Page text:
According to the research, recruiters tend to follow a consistent visual path when reviewing both resumes and online profiles, so an organized layout is crucial. Because professionally written resumes have a clear visual hierarchy and present relevant information where recruiters expect it, these documents quickly guide recruiters to a yes/no decision.
In fact, the study found that, using a Likert-like scale** ranking of 1 to 7, recruiters gave professionally re-written resumes an average rating of 6.2 for “usability.” This was a 60% improvement compared with a 3.9 rating before the re-write. This finding supports participating recruiters’ comments that the re-written resumes were “easier to read.”
Professionally prepared resumes also scored better in terms of organiza- tion and visual hierarchy, as measured by eye-tracking technology. The “gaze trace” of recruiters was erratic when they reviewed a poorly organized resume, and recruiters experienced high levels of cognitive load (total mental activity), which increased the level of effort to make a decision. Professional resumes had less data, were evenly formatted and were described as “clearer.” They achieved a mean score of 5.6 on a seven- point Likert-like scale, compared with a 4.0 rating for resumes before the re-write – a 40% increase.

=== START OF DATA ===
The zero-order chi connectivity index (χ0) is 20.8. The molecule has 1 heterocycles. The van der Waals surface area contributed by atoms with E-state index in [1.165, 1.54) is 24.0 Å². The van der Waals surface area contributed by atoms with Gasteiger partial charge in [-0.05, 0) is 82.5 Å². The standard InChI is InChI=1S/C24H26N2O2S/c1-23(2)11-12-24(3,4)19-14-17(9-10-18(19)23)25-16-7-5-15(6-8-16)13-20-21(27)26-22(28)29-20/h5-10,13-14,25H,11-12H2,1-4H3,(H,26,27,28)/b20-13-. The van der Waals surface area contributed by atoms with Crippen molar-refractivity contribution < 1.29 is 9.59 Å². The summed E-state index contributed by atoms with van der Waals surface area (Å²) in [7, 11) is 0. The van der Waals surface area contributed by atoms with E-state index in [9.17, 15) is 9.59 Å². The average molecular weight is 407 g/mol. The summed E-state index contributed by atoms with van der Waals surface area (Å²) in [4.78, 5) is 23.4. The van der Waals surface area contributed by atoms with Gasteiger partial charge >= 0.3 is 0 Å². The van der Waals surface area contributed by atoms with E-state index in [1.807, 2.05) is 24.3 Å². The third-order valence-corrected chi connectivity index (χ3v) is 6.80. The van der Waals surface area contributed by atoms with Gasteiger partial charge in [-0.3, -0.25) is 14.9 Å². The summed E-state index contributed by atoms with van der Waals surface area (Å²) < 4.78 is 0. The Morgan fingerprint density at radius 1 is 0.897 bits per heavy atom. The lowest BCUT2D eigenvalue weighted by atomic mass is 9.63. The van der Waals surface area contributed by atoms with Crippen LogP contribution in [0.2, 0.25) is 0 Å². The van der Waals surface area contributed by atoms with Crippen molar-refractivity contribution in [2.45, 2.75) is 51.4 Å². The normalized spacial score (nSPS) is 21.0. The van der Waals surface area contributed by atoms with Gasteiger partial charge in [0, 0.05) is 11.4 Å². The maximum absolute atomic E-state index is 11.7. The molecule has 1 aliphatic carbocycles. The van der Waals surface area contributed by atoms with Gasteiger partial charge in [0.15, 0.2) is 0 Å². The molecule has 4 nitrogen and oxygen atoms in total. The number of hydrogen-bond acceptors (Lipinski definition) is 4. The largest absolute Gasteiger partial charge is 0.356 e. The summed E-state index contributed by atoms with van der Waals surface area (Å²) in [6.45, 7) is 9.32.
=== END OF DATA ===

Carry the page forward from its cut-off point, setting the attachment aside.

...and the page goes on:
Regarding online profiles, reviewers were clearly distracted by common visual features such as pictures, ads, etc. These distractions wasted time and detracted from more pertinent and useful candidate information such as experience and skills. Such visual elements reduced recruiters’ analytical capability and hampered decision-making. In some cases, irrelevant data such as candidates’ age, gender or race may have biased reviewers’ judgments.
Some of the most surprising findings involved the fundamen- tals of recruiters’ resume review process. For example – and despite recruiters’ different self-reports – the study found that recruiters spend only 6 seconds reviewing an individual resume.
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